While Bibi is meeting Putin in Sochi, the US special envoy to Syria, Michael Ratney, is in Jerusalem this week, Kafe Knesset has learned. Ratney will be meeting senior Foreign and Defense Ministry officials, as part of “a regular and ongoing dialogue between Israel and the White House,” a senior Israeli official said. At the same time, the Prime Minister’s office went out of its way to reject recent criticism of the US administration and clarify that the dialogue is productive and strong. Before embarking to Russia, PMO officials briefed reporters that the security delegation lead by Mossad head Yossi Cohen came back from the White House last week “very satisfied with the US thorough understanding of the Israeli positions about the increasing Iranian presence in Syria and agreed to continue constant contact on the matter.”
Remnants of the Israeli concerns could be heard in comments given by Likud Cabinet minister Yisrael Katz today. “The US must resume a leadership position in the region. The outgoing administration’s policy of leading from behind failed and enabled the Iranian axis of evil, backed by Russia, to reach a critical influence position which poses a threat to US regional allies,” Katz said.
Bibi’s daylong trip to Sochi, in the midst of the dry news cycle in August, prompted politicians from across the spectrum to weigh in on the Syrian-Iranian issue and even the PM’s rivals wished him luck. “The PM is on a critical 24-hour mission to push Iran away from the border. The message must be clear – if you don’t push Iran away, Israel knows how to preserve its security,” Yair Lapid tweeted, and former defense minister Bogie Yaalon said that “it’s good that Netanyahu is trying to stop the unbearable Iranian effort to create a direct territorial reach from Tehran to the Mediterranean.” Labor leader Avi Gabbay wished Netanyahu luck, but expressed skepticism about his chances of success, saying: “The Iranians, and mostly the Shiite militias they brought to Syria, are the real force on the ground and not the Russian Air Force. Our strength is our deterrence, and like in every security challenge in the past, we must trust ourselves and not others.”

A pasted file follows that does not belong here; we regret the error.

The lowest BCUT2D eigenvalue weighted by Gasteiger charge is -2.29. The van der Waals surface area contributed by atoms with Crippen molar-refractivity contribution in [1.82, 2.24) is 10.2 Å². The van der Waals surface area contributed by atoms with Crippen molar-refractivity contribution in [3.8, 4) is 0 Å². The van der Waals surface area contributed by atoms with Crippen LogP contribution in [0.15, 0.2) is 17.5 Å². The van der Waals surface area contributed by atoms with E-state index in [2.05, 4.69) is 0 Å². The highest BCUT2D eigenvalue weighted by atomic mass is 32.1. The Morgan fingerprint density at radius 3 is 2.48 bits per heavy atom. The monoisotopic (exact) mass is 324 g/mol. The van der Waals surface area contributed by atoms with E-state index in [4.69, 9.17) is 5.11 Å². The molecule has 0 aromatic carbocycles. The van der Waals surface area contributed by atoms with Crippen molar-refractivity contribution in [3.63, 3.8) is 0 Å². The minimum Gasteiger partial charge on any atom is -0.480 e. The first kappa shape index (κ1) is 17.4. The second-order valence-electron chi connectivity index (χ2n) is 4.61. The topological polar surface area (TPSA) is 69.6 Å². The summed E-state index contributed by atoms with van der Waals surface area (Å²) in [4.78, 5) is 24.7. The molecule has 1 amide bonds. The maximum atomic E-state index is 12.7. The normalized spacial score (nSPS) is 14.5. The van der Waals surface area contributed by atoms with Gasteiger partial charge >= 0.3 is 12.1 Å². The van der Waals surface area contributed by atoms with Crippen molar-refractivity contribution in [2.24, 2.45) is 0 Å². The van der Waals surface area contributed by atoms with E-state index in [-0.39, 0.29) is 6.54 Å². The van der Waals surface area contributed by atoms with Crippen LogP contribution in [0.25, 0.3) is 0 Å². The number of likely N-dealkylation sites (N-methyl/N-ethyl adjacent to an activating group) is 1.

It’s the start of the Jewish month of Elul, the beginning of a period of reckoning in Jewish tradition, when people start reflecting on the past year and prepare to repent for their sins. Or, for some in Israel politics, it’s just another reason to stir up some excitement.
This morning, Likud MK Yehudah Glick and Bayit Yehudi MK Shuli Muallem-Refaeli, Chairpeople of the Knesset Caucus for the Temple Mount, decided to visit Judaism’s holiest site. The catch? Netanyahu has a rule against lawmakers and ministers visiting the Mount since November 2015. As expected, Glick and Muallem-Refaeli were stopped by police from actually getting on to the Temple Mount, but not without them making a fuss on social media, including a Facebook Live video of them being barred from entering. Glick argued that the ban is illegal: “The Prime Minister can’t give instructions to the police, because then he could tell them not to investigate him,” he said. “It can’t be that anyone in the world can come to the Temple Mount, even members of the Islamic Movement, but not MKs. I want Knesset Speaker Yuli Edelstein to come and stand for MKs’ rights and immunity.” Muallem-Refaeli called the ban “twisted,” because MKs weren’t the ones who sparked violence on the Temple Mount. She also pointed out that Arab MKs who are not well-known have managed to get on the Mount without police recognizing them.
The start of the new month also means that the Women of the Wall are back. In light of the Kotel-related lawsuit by the Conservative and Reform Movements, with the Supreme Court due to make a ruling in eight days on whether the state can uphold its suspension of the Kotel compromise, WofW got extra attention this morning. The police put up barricades to protect the WotW while they said morning prayers, so the other women and girls who came to protest them came up with a new, non-physical tactic to disrupt them: Screaming like banshees. You can hear them in this video – it kind of sounds like there’s a roller coaster next to the Kotel.